Kevin Bae

Non-Social in a Socially Networked World

Infrastructure bill requires reporting of names and addresses of parties exchanging cryptocurrency

What is cryptocurrency regulation doing in an infrastructure bill? As far as I can tell crypto is neither a road or a bridge. The crazy overreach in requirements that people exchanging cryptocurrency need report the names and addresses of those doing the exchange? This is required for cash. This regulation is counterproductive and probably unenforceable. It’s interesting though to see the amount of fear in the U.S. government over crypto. I’m still not sure what to make of all of this.

The provision in the bill requires anyone handling cryptocurrency transactions to report gross proceeds to the Internal Revenue Service, along with the names and addresses of the parties. It is intended to capture billions of dollars in tax revenue the IRS says is lost each year and would also give law enforcement and regulators visibility into a market in which bad actors can too easily operate anonymously.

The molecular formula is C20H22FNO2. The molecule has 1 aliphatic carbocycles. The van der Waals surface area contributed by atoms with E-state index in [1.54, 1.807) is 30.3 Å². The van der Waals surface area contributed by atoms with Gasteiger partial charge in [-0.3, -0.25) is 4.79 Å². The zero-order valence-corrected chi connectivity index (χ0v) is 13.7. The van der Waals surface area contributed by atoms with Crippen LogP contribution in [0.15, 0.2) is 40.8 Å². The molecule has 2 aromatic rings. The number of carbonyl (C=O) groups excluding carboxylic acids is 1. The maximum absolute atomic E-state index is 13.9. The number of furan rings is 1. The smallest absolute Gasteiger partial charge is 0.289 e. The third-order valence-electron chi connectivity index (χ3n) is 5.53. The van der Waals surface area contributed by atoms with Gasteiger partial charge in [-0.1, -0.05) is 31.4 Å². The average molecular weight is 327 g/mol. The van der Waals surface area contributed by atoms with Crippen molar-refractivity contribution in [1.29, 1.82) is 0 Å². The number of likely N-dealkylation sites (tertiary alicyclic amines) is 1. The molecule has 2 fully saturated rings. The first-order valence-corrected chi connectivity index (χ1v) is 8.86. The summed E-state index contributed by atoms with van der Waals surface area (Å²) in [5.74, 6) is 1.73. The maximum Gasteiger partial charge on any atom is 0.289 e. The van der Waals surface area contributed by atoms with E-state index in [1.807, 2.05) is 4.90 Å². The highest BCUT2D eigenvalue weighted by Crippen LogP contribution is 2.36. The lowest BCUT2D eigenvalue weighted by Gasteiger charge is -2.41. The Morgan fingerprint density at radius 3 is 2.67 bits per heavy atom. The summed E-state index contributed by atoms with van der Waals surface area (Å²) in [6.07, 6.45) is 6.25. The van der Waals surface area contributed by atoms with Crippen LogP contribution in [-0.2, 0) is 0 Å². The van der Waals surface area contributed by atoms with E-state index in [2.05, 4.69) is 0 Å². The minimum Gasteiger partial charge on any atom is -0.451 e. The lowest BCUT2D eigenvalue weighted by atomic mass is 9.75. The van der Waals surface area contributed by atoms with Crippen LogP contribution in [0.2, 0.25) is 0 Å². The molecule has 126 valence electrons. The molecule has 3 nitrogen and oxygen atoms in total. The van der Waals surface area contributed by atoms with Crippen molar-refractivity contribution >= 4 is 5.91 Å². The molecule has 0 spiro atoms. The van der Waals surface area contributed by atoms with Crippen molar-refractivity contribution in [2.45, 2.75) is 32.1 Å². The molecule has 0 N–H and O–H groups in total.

Few dispute the need for disclosure of cryptocurrency transactions as a way to monitor potentially illicit activity. But the bill as written captures corners of the industry not focused on transactions, including everything from miners and stakers to producers of the hardware and software used in crypto markets.

Infrastructure Bill’s Cryptocurrency Measures Risk Pushing Criminals Further Underground – WSJ